McLaren continues to post record after record in sales, meaning capacity at its plant in Woking, England, is tighter than ever.
And with more models on the way, the company last November established a separate plant in Sheffield, England, to build the carbon fiber monocoque tubs that underpin each of its cars.
First completed tub at McLaren Composites Technology Center in Yorkshire, England
Called the McLaren Composites Technology Center, the new plant on Friday shipped its first completed tub to the main site in Woking, located approximately 175 miles to the south.
The first tub won't make it into one of McLaren's supercars. Rather, it will be used for crash testing purposes.
McLaren Composites Technology Center in Yorkshire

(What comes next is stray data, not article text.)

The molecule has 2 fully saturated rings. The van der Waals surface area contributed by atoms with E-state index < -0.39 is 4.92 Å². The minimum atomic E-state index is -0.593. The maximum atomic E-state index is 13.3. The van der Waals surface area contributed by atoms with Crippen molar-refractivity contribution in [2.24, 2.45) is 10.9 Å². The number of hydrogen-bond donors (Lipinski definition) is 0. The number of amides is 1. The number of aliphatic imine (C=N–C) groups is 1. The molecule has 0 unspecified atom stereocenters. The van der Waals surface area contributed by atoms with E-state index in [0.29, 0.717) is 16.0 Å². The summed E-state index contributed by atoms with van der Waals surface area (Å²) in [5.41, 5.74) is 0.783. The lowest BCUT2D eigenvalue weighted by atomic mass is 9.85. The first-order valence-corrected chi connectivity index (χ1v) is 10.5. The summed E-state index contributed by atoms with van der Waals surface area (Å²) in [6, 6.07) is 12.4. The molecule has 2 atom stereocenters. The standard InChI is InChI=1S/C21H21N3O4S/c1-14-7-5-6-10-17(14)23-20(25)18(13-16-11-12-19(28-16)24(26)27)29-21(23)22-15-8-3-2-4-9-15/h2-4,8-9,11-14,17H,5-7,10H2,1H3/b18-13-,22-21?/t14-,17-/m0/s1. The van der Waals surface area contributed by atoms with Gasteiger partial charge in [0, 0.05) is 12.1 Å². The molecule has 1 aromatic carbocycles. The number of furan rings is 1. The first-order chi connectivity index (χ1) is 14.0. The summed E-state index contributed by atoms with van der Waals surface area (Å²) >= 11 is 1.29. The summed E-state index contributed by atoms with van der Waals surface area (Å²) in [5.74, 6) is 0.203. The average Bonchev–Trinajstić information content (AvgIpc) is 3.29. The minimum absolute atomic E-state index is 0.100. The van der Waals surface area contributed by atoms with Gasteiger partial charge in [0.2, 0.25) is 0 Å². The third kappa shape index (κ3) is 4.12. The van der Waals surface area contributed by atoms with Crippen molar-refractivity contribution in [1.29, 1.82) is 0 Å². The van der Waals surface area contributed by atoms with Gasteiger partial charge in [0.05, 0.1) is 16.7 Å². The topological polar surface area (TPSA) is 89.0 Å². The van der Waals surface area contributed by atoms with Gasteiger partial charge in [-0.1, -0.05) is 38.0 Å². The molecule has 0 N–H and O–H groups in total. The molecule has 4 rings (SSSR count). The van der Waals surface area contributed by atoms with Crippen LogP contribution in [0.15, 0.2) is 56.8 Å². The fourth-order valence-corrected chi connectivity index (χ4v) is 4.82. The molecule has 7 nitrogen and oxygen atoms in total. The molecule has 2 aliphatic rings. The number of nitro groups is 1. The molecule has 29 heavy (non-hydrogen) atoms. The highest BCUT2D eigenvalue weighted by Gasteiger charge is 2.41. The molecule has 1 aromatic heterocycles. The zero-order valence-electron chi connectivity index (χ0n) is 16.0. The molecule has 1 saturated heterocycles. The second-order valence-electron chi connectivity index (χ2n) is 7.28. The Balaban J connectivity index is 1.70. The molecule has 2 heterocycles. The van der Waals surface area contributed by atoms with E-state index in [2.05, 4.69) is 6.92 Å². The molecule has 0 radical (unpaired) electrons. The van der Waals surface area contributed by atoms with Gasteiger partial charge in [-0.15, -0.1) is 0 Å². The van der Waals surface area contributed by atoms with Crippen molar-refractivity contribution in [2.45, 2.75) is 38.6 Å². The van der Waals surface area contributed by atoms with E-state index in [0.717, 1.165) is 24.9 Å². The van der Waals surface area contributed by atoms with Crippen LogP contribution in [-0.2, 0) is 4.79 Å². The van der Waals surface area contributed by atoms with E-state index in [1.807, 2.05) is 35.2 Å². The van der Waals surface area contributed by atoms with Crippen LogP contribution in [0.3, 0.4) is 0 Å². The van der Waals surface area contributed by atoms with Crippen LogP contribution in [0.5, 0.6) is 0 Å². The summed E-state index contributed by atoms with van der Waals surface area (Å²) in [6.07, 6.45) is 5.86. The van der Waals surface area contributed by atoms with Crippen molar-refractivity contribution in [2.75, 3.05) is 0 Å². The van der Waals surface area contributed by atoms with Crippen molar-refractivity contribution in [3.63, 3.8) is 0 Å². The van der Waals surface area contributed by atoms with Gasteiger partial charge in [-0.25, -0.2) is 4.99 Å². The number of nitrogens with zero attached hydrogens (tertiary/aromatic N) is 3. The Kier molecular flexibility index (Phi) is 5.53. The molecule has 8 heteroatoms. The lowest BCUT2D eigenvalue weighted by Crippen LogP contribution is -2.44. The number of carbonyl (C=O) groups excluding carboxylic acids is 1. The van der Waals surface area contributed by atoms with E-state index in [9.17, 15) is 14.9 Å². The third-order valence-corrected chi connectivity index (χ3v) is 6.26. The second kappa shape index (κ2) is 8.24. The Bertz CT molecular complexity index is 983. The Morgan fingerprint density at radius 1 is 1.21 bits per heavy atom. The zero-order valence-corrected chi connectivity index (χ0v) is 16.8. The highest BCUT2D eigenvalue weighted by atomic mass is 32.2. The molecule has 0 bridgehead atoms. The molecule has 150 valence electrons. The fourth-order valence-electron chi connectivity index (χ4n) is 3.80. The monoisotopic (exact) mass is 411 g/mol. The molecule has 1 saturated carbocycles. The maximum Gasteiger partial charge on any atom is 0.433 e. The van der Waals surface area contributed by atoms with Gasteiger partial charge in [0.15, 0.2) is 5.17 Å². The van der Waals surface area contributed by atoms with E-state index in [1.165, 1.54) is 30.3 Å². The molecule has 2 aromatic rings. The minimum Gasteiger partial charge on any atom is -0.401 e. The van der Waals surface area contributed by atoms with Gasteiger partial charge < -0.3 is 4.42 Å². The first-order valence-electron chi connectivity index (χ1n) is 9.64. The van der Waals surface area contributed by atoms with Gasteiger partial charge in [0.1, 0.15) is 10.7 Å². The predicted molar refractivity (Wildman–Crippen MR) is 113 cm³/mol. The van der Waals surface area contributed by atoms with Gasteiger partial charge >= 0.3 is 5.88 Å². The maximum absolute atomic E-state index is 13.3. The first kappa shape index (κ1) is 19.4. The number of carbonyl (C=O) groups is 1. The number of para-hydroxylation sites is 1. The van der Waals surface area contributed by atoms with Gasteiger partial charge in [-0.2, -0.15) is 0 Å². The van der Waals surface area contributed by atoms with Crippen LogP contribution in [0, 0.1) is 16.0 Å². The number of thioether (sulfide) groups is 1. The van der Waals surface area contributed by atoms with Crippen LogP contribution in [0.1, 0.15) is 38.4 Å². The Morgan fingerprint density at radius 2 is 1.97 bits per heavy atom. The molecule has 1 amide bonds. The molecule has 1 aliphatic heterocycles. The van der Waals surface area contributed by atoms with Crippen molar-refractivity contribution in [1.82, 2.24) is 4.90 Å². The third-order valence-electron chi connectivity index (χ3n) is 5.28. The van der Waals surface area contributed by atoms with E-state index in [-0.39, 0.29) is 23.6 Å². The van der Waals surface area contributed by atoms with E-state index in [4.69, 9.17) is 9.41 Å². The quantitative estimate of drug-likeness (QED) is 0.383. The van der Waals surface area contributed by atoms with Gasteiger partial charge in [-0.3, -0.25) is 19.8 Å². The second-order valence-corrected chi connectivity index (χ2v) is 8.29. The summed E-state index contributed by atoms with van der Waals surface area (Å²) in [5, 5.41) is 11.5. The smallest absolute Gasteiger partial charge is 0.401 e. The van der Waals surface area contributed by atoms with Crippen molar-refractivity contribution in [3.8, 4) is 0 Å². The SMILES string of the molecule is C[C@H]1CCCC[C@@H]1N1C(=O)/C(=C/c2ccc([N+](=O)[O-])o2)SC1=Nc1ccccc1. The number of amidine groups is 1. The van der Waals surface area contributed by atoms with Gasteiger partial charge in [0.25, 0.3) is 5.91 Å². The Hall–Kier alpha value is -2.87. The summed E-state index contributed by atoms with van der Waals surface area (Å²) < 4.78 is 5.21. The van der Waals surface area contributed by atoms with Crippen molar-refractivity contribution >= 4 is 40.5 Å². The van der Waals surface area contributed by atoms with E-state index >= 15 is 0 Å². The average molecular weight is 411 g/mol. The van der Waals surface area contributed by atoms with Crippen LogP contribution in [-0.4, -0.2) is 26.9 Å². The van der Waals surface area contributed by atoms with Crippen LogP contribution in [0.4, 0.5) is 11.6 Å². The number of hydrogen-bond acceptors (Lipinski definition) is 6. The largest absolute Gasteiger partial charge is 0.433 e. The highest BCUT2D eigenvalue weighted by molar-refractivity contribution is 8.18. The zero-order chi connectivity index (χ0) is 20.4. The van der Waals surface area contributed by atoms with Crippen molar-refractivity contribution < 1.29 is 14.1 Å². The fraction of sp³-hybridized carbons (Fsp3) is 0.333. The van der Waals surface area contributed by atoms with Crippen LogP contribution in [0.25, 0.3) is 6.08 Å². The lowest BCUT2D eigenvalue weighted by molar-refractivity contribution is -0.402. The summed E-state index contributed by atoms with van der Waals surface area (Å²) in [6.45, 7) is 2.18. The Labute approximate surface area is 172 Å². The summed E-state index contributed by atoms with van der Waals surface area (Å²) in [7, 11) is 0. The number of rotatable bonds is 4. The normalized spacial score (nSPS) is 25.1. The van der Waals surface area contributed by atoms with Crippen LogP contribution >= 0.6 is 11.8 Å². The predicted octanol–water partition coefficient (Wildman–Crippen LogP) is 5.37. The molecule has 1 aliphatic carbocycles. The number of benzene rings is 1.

Crucially, the McLaren Composites Technology Center isn't just a production facility. It's also an R&D center focused on developing ever-lighter cars, which McLaren rightly predicts will become more and more important in the performance world as cars start to integrate hybrid powertrains with heavy batteries. McLaren's entire lineup will be hybrid by 2025.
McLaren has a long history with using carbon fiber in its cars, with the company's racing side being the first to introduce the material into Formula 1 construction with the MP4/1 of 1981. Since then, every McLaren car, for road or racing, has featured the lightweight stuff. This is in contrast to rivals such as Ferrari and Lamborghini, which use metal construction, primarily aluminum, in some of their cars.